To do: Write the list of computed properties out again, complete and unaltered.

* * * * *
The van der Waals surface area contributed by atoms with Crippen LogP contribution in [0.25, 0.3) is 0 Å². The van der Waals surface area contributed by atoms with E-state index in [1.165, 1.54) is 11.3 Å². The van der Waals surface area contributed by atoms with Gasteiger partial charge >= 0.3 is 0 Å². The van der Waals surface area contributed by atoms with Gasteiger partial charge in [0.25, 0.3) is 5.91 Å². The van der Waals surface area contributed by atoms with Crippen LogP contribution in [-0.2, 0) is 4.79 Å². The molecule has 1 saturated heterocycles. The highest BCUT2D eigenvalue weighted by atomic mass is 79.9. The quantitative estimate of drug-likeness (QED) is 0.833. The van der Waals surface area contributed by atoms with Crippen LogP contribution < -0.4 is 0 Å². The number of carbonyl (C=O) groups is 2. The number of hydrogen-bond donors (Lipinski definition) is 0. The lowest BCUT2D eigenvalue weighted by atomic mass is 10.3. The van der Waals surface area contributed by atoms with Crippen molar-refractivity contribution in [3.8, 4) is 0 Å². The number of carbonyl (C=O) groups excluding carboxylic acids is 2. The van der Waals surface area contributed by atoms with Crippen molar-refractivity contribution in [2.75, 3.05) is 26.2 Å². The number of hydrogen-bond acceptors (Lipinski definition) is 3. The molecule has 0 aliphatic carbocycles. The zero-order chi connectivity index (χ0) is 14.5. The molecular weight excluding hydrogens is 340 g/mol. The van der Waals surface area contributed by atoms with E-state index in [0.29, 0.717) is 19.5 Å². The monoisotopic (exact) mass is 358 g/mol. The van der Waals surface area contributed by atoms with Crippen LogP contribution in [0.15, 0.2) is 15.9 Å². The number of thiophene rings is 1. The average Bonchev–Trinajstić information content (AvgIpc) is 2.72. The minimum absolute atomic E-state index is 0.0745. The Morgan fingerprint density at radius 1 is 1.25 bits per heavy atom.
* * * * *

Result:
The van der Waals surface area contributed by atoms with Crippen LogP contribution in [0.25, 0.3) is 0 Å². The van der Waals surface area contributed by atoms with E-state index in [1.165, 1.54) is 11.3 Å². The van der Waals surface area contributed by atoms with Gasteiger partial charge >= 0.3 is 0 Å². The van der Waals surface area contributed by atoms with Gasteiger partial charge in [0.25, 0.3) is 5.91 Å². The van der Waals surface area contributed by atoms with Crippen LogP contribution in [-0.2, 0) is 4.79 Å². The molecule has 1 saturated heterocycles. The highest BCUT2D eigenvalue weighted by atomic mass is 79.9. The quantitative estimate of drug-likeness (QED) is 0.833. The van der Waals surface area contributed by atoms with Crippen LogP contribution < -0.4 is 0 Å². The number of carbonyl (C=O) groups is 2. The number of hydrogen-bond donors (Lipinski definition) is 0. The lowest BCUT2D eigenvalue weighted by atomic mass is 10.3. The van der Waals surface area contributed by atoms with Crippen molar-refractivity contribution in [3.8, 4) is 0 Å². The number of carbonyl (C=O) groups excluding carboxylic acids is 2. The van der Waals surface area contributed by atoms with Crippen molar-refractivity contribution in [2.75, 3.05) is 26.2 Å². The number of hydrogen-bond acceptors (Lipinski definition) is 3. The molecule has 0 aliphatic carbocycles. The zero-order chi connectivity index (χ0) is 14.5. The molecular weight excluding hydrogens is 340 g/mol. The van der Waals surface area contributed by atoms with E-state index in [0.29, 0.717) is 19.5 Å². The monoisotopic (exact) mass is 358 g/mol. The van der Waals surface area contributed by atoms with Crippen LogP contribution in [0.15, 0.2) is 15.9 Å². The number of thiophene rings is 1. The average Bonchev–Trinajstić information content (AvgIpc) is 2.72. The minimum absolute atomic E-state index is 0.0745. The Morgan fingerprint density at radius 1 is 1.25 bits per heavy atom.